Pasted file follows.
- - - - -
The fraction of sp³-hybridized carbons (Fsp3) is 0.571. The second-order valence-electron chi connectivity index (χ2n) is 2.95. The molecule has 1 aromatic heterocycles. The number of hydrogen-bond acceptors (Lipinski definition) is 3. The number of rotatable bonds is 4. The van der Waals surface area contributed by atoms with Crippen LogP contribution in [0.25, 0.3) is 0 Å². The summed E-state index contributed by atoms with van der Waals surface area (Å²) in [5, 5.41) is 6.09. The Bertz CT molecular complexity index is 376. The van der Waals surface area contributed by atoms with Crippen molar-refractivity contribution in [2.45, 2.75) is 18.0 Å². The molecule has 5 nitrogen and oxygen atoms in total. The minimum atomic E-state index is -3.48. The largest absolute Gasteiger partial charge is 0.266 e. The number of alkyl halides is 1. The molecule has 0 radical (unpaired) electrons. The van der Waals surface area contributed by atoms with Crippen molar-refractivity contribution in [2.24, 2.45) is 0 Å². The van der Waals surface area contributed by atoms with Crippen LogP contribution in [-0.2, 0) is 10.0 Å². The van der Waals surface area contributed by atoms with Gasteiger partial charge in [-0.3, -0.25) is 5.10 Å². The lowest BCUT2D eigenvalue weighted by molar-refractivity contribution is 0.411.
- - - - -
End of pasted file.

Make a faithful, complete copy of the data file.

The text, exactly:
The fraction of sp³-hybridized carbons (Fsp3) is 0.571. The second-order valence-electron chi connectivity index (χ2n) is 2.95. The molecule has 1 aromatic heterocycles. The number of hydrogen-bond acceptors (Lipinski definition) is 3. The number of rotatable bonds is 4. The van der Waals surface area contributed by atoms with Crippen LogP contribution in [0.25, 0.3) is 0 Å². The summed E-state index contributed by atoms with van der Waals surface area (Å²) in [5, 5.41) is 6.09. The Bertz CT molecular complexity index is 376. The van der Waals surface area contributed by atoms with Crippen molar-refractivity contribution in [2.45, 2.75) is 18.0 Å². The molecule has 5 nitrogen and oxygen atoms in total. The minimum atomic E-state index is -3.48. The largest absolute Gasteiger partial charge is 0.266 e. The number of alkyl halides is 1. The molecule has 0 radical (unpaired) electrons. The van der Waals surface area contributed by atoms with Crippen molar-refractivity contribution in [2.24, 2.45) is 0 Å². The van der Waals surface area contributed by atoms with Crippen LogP contribution in [-0.2, 0) is 10.0 Å². The van der Waals surface area contributed by atoms with Gasteiger partial charge in [-0.3, -0.25) is 5.10 Å². The lowest BCUT2D eigenvalue weighted by molar-refractivity contribution is 0.411.